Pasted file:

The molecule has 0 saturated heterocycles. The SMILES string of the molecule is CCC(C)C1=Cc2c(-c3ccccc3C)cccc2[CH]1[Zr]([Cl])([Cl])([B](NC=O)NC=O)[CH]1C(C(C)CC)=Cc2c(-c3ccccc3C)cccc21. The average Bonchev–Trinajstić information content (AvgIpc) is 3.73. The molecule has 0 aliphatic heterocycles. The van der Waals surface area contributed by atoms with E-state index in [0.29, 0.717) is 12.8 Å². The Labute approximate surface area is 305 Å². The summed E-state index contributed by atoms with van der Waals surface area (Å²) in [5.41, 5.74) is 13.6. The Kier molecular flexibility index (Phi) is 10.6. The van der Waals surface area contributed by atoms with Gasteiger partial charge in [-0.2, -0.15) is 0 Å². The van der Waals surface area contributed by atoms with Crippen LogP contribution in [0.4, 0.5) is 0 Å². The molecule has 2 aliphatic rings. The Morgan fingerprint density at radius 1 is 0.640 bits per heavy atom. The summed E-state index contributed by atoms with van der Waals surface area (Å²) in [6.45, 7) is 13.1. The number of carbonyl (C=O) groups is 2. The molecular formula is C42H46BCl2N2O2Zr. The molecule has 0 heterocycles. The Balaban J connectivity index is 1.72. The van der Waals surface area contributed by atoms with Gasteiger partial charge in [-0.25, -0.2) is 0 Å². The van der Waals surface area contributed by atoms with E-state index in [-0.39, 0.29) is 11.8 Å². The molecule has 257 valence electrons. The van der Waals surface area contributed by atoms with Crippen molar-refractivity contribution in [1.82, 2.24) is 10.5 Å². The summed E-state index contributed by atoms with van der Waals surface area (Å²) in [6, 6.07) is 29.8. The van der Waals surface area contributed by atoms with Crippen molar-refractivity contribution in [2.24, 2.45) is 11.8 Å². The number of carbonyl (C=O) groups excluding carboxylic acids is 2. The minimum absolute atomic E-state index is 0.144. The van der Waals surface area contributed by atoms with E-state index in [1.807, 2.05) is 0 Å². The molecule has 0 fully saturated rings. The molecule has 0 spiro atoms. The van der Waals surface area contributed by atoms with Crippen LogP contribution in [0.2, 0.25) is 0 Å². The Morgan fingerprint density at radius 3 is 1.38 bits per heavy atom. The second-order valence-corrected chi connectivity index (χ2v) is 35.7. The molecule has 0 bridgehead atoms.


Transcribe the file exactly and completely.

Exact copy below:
The molecule has 0 saturated heterocycles. The SMILES string of the molecule is CCC(C)C1=Cc2c(-c3ccccc3C)cccc2[CH]1[Zr]([Cl])([Cl])([B](NC=O)NC=O)[CH]1C(C(C)CC)=Cc2c(-c3ccccc3C)cccc21. The average Bonchev–Trinajstić information content (AvgIpc) is 3.73. The molecule has 0 aliphatic heterocycles. The van der Waals surface area contributed by atoms with E-state index in [0.29, 0.717) is 12.8 Å². The Labute approximate surface area is 305 Å². The summed E-state index contributed by atoms with van der Waals surface area (Å²) in [5.41, 5.74) is 13.6. The Kier molecular flexibility index (Phi) is 10.6. The van der Waals surface area contributed by atoms with Gasteiger partial charge in [-0.2, -0.15) is 0 Å². The van der Waals surface area contributed by atoms with Crippen LogP contribution in [0.4, 0.5) is 0 Å². The molecule has 2 aliphatic rings. The Morgan fingerprint density at radius 1 is 0.640 bits per heavy atom. The summed E-state index contributed by atoms with van der Waals surface area (Å²) in [6.45, 7) is 13.1. The number of carbonyl (C=O) groups is 2. The molecular formula is C42H46BCl2N2O2Zr. The molecule has 0 heterocycles. The Balaban J connectivity index is 1.72. The van der Waals surface area contributed by atoms with Gasteiger partial charge in [-0.25, -0.2) is 0 Å². The van der Waals surface area contributed by atoms with E-state index in [-0.39, 0.29) is 11.8 Å². The molecule has 257 valence electrons. The van der Waals surface area contributed by atoms with Crippen molar-refractivity contribution in [1.82, 2.24) is 10.5 Å². The summed E-state index contributed by atoms with van der Waals surface area (Å²) in [6, 6.07) is 29.8. The van der Waals surface area contributed by atoms with Crippen molar-refractivity contribution in [2.24, 2.45) is 11.8 Å². The number of carbonyl (C=O) groups excluding carboxylic acids is 2. The minimum absolute atomic E-state index is 0.144. The van der Waals surface area contributed by atoms with E-state index in [1.807, 2.05) is 0 Å². The molecule has 0 fully saturated rings. The molecule has 0 spiro atoms. The van der Waals surface area contributed by atoms with Crippen LogP contribution in [0.2, 0.25) is 0 Å². The Morgan fingerprint density at radius 3 is 1.38 bits per heavy atom. The second-order valence-corrected chi connectivity index (χ2v) is 35.7. The molecule has 0 bridgehead atoms.